But ok, back to vajazzling. This is a trend that I thought had a small upstart kind of flame that went out very quickly, but there it was, in a film that I happen to know was filmed last summer. Now, it was filmed in Europe last summer, and we all know that Europe and America operate on different time lines vis-a-vis trends, but still, I was intrigued. I have no issue, really, with vajazzling. I mean, I love vulvas. And I love sparkly things. So all in all, it seems like a win-win, except for this little nagging, ultra-feminist, “But vulvas are beautiful all by themselves” voice that keeps squeaking at me from the back row. But I mean, why not get some sparkles put in down there for giggles, right?
But then it occurred to me that this actress actually did it for a porno she was starring in. I wonder if that was a giggle. Like, was she so amused by the fact that she was doing something as out-there as performing in a porno? Or was she worried about the lack of inherent glitter on her pubic area, and she wanted to fix that before anyone saw it up close? Or is vajazzling like a thing in the Spanish porn community? I have no way of knowing. But… weird.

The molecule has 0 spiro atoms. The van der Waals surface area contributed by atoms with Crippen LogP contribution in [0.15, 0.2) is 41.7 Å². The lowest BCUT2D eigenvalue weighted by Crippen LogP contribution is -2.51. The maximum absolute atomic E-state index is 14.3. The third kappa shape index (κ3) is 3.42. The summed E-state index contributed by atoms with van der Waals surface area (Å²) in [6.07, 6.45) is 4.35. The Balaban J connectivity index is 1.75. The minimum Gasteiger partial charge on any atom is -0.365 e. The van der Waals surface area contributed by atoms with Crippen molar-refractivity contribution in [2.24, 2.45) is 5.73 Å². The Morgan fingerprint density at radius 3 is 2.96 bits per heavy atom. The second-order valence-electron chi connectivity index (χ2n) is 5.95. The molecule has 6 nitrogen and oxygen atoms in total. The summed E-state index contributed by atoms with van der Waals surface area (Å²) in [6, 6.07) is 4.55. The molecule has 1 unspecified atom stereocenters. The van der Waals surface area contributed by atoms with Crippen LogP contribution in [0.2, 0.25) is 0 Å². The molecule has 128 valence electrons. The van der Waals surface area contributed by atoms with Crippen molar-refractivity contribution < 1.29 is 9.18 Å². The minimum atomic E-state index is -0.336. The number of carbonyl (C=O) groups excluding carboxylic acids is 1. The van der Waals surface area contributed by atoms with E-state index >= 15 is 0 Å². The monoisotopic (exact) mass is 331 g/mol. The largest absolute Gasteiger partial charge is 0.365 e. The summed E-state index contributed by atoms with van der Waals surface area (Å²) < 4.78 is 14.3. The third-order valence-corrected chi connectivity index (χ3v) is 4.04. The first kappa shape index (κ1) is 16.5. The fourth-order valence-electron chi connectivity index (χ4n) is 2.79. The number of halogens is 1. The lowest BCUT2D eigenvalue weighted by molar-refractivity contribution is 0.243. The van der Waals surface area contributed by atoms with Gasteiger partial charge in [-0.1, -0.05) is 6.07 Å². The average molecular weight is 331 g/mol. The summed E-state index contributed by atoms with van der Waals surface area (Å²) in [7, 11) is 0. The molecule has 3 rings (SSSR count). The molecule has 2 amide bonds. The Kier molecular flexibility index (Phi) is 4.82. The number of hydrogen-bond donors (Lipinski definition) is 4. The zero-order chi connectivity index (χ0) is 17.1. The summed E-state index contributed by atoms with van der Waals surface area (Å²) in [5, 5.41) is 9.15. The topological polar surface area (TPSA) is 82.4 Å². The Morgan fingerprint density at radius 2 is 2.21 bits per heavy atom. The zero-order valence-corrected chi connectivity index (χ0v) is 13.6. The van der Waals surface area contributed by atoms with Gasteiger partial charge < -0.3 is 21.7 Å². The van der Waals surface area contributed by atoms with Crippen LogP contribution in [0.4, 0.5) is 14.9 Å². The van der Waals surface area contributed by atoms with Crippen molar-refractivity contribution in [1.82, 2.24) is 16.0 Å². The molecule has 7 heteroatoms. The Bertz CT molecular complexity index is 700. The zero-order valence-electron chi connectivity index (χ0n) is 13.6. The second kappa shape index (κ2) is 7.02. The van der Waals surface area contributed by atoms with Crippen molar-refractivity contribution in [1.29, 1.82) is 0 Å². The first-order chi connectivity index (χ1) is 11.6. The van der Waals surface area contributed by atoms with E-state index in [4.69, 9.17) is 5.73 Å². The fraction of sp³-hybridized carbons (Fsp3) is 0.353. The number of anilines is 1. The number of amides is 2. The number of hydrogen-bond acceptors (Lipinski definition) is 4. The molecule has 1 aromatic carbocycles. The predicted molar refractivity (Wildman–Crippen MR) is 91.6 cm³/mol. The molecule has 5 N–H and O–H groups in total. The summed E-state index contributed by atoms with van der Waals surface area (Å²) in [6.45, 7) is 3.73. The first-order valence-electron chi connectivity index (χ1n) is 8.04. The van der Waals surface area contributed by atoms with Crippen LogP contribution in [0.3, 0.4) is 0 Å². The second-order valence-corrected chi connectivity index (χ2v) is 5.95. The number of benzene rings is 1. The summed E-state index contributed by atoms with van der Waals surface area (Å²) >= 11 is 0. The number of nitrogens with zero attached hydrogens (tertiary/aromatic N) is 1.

2) Anyway, the word “vajazzling” got me thinking about the word “vagina,” because I was sitting there in a dark movie theater listening to wet, “slap-slap-slap” noises as the film was playing and thinking, “The ‘g’ in ‘vagina’ is pronounced like a ‘j’ because there’s an ‘i’ after it. So when the ‘i’ is taken away, it would be pronounced like a hard ‘g.’ So that means you must have to turn the ‘g’ into a ‘j’ in ‘vajazzling’ or else it’d sound all wrong, but then you’re changing the whole root word. This is WAY too confusing!” And it is. The word “vagina” is a huge pain in just about every way. It’s super unsexy, as Eve Ensler pointed out. It sounds very medical. It’s not a pretty word to look at, and obviously, trying to play with it to make it more fun, a la vajazzling, makes it even weirder. Like, now there’s jazz somehow incorporated into lady bits. Because otherwise it’d be “gazz” and then you’re just talking about the angry purple-haired girl from Invader Zim. It’s ridiculous.